In what is seen as a tit-for-tat move, China expelled US journalists from The New York Times, The Washington Post and The Wall Street Journal. According to Chinese authorities, the step was taken as a retaliation to Washington's decision to slash the number of Chinese journalists working for its state media in the US.
The crackdown comes in the backdrop of the coronavirus pandemic, with US President Donald Trump calling it the "Chinese virus" and Chinese officials furthering virus conspiracy theories, involving the US military.
Beijing cracks down on US journalists
The Chinese Foreign Ministry has directed journalists of the three newspapers, whose press cards were due to expire later this year, to notify the the ministry within four days. They've been asked to hand over their credentials within 10 days starting Wednesday.
"They will not be allowed to continue working as journalists in the People's Republic of China, including its Hong Kong and Macao Special Administrative Regions", the ministry's statement read, AFP reported.
Also, the Voice of America, The New York Times, The Washington Post, The Wall Street Journal and Time magazine have been told to declare in writing their staff, finances, operations and real estate in China, similar to the rules imposed by the US on Chinese state media.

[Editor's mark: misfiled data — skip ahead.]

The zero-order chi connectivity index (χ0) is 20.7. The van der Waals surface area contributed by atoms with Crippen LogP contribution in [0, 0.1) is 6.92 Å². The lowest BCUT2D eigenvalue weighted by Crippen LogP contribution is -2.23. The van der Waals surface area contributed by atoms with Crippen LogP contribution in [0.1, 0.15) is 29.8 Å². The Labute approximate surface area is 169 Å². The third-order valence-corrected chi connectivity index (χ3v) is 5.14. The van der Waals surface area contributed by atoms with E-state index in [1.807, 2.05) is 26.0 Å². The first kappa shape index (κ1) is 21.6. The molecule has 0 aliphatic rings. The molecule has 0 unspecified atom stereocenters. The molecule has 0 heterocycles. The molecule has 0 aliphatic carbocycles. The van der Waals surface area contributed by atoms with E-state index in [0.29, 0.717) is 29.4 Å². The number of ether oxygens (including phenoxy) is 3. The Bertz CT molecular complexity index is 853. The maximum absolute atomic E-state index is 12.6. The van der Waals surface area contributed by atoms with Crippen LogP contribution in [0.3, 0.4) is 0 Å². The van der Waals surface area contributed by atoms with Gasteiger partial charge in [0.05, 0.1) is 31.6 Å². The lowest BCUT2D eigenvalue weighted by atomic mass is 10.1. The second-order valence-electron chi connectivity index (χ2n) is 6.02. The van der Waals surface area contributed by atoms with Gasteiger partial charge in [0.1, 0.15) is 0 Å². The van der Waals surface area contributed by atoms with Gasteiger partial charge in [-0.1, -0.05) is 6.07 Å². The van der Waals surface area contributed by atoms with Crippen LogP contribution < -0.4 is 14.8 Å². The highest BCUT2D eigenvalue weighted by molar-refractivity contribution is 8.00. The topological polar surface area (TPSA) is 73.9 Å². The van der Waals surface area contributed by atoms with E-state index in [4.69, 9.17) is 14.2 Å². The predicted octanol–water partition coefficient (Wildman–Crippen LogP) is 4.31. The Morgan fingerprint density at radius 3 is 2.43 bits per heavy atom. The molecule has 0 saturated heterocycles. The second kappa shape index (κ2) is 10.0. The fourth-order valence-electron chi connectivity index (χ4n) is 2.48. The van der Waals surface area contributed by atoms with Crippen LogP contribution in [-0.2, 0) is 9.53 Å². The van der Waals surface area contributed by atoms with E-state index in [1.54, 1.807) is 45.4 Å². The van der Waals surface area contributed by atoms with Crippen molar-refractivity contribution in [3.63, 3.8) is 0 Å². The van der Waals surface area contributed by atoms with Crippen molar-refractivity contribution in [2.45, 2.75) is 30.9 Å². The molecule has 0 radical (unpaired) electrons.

Giving reasons for the crackdown, the ministry said the steps taken "are entirely necessary and reciprocal". China "is compelled to take in response to the unreasonable oppression the Chinese media organizations experience in the US". "They are legitimate and justified self-defense in every sense", it added.
"I regret China's decision today to further foreclose the world's ability to conduct the free press operations that, frankly, would be really good for the Chinese people in these incredibly challenging global times, where more information, more transparency are what will save lives," US Secretary of State, Mike Pompeo said in a statement.
"This is unfortunate", he added.
US-China feud over coronavirus pandemic
Trump is said to have irked Beijing by calling the novel coronavirus a "Chinese virus".
The name-calling came after China's foreign ministry spokesman in Beijing, Lijian Zhou, blamed the US military for bringing the coronavirus to Wuhan, the Chinese city where the disease is said to have originated from a local sea-food and wet market.
On Tuesday, while talking to reporters, the US president defended his coronavirus name-calling by denouncing the Chinese conspiracy theory that the US military was behind the virus outbreak.